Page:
Sometimes, a story sells a product.

For a video to stand out in today’s global, mobile world, it needs to resonate. It needs to be about more than the product. It needs to address a problem, offer a solution, convey an emotion, and communicate a larger vision. Just ask author Antoine de Saint-Exupéry, creator of The Little Prince. He may not have realized it at the time, but he summed up the idea of product marketing quite beautifully (Anderson, 2015):

“If you want to build a ship, don’t drum up people to collect wood and don’t assign them tasks and work. Teach them to long for the endless immensity of the sea.”

In other words, let the story do the selling. Here are three commercials in which a brand successfully pitches a product, without actually showing it:

#1: Purple Feather – “The Power of Words”

The Plot: Running at 1:48, this commercial is a well-executed, emotional story that conveys the power of words. The video is about a blind man begging with a sign that reads, “I’m blind. Please help.” The man is largely ignored until one day, someone stops, picks up his sign, adds a few words, and carries on. From that point, on the blind man’s cup fills easily with money. What’s changed? The deft copywriter had edited the sign to read: “It’s a beautiful day. And I can’t see it.”

The Strategy: Based in Glasgow, Purple Feather is an online content and copywriting agency that set out to convey one key message with their video: Words matter. In fact, they can change everything.

The Positioning: Change your words. Change your world.

#2: Special K – “More Than a Number”

The Plot: The commercial shows a number of different women entering a department store called “Rethink Your Jeans.” As they browse the racks looking for jeans to try on, they notice that there aren’t any sizes marked on the labels. A woman who works at the store emerges asking if she can measure a female shopper. As she wraps the measuring tape around the shopper’s waist she remarks: “You are radiant.” Another woman adds: “Not seeing the number is so freeing!”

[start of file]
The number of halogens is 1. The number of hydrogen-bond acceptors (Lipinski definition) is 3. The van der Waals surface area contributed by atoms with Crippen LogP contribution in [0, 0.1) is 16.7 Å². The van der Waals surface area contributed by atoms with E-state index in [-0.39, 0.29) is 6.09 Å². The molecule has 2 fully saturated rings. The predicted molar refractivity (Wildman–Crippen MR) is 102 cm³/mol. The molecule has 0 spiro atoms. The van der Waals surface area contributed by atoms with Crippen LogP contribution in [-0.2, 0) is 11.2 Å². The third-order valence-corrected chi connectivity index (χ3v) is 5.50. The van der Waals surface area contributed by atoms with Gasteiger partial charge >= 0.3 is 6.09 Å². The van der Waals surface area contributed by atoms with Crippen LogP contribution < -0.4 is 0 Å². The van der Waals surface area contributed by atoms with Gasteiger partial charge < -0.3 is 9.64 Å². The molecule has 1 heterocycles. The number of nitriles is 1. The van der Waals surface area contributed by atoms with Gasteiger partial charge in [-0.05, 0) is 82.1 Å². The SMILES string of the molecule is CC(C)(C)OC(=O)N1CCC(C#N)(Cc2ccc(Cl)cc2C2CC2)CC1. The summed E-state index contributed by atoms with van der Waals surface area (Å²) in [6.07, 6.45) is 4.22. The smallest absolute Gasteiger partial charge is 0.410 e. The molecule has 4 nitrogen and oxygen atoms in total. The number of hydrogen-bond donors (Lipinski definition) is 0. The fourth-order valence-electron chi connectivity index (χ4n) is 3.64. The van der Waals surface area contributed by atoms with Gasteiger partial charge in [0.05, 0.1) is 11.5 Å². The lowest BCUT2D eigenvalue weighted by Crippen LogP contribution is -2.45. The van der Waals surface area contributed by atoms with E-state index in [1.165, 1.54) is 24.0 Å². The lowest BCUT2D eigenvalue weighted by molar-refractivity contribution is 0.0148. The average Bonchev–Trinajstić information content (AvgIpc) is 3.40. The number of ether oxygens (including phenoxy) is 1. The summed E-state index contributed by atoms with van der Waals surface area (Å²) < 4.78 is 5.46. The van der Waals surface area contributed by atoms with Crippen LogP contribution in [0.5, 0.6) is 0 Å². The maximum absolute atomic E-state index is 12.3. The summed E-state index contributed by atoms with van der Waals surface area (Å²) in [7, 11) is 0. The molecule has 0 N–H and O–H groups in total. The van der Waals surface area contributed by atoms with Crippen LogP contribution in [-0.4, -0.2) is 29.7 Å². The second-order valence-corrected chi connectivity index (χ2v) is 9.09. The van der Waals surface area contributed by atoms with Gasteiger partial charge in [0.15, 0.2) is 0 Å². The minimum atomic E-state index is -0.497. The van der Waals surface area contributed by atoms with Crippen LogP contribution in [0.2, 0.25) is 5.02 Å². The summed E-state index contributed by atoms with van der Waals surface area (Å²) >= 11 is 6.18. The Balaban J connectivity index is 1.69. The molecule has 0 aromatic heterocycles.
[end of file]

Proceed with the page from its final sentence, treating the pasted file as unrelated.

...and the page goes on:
The Strategy: In this commercial, Special K is giving real women a way to feel confident without feeling overwhelmed by the idea of weight loss and shopping for new clothes. The brand makes a connection with consumers and gives them a chance to find joy in what otherwise could be a discouraging activity. It’s also important to note that while most Kellogg brands are consumed about equally by men and women, Special K tilts to women, who represent about 65 percent of its consumers and, as primary shoppers in households, even more of its purchasers (Newman, 2010).

The Positioning: Don’t let the size of your jeans measure your worth.

#3: Dodge Ram – “God Made a Farmer”

The Plot: This two-minute ad from the 2013 Super Bowl tells a moving story about the life of a farmer. It features a simple slideshow of photographs accompanied by a stirring tribute to America’s farmers that featured the recurring phrase, “So God made a farmer.” What’s most memorable, however, is the commercial’s scratchy audio narration — which is taken directly from a speech given by radio personality Paul Harvey at the 1978 National Future Farmers of America Convention.

The Strategy: Dodge may not be a farming company, but it has used this commercial to effectively align the Ram truck with the values of the American Heartland. The commercial’s message shows that Ram is proud to support every generation of the nation’s farmers—young and old.

The Positioning: To the farmer in all of us.

Questions for you:

What do you think of putting the product in the backseat?

Can you recall any recent commercials in which a story shines enough to do the selling?



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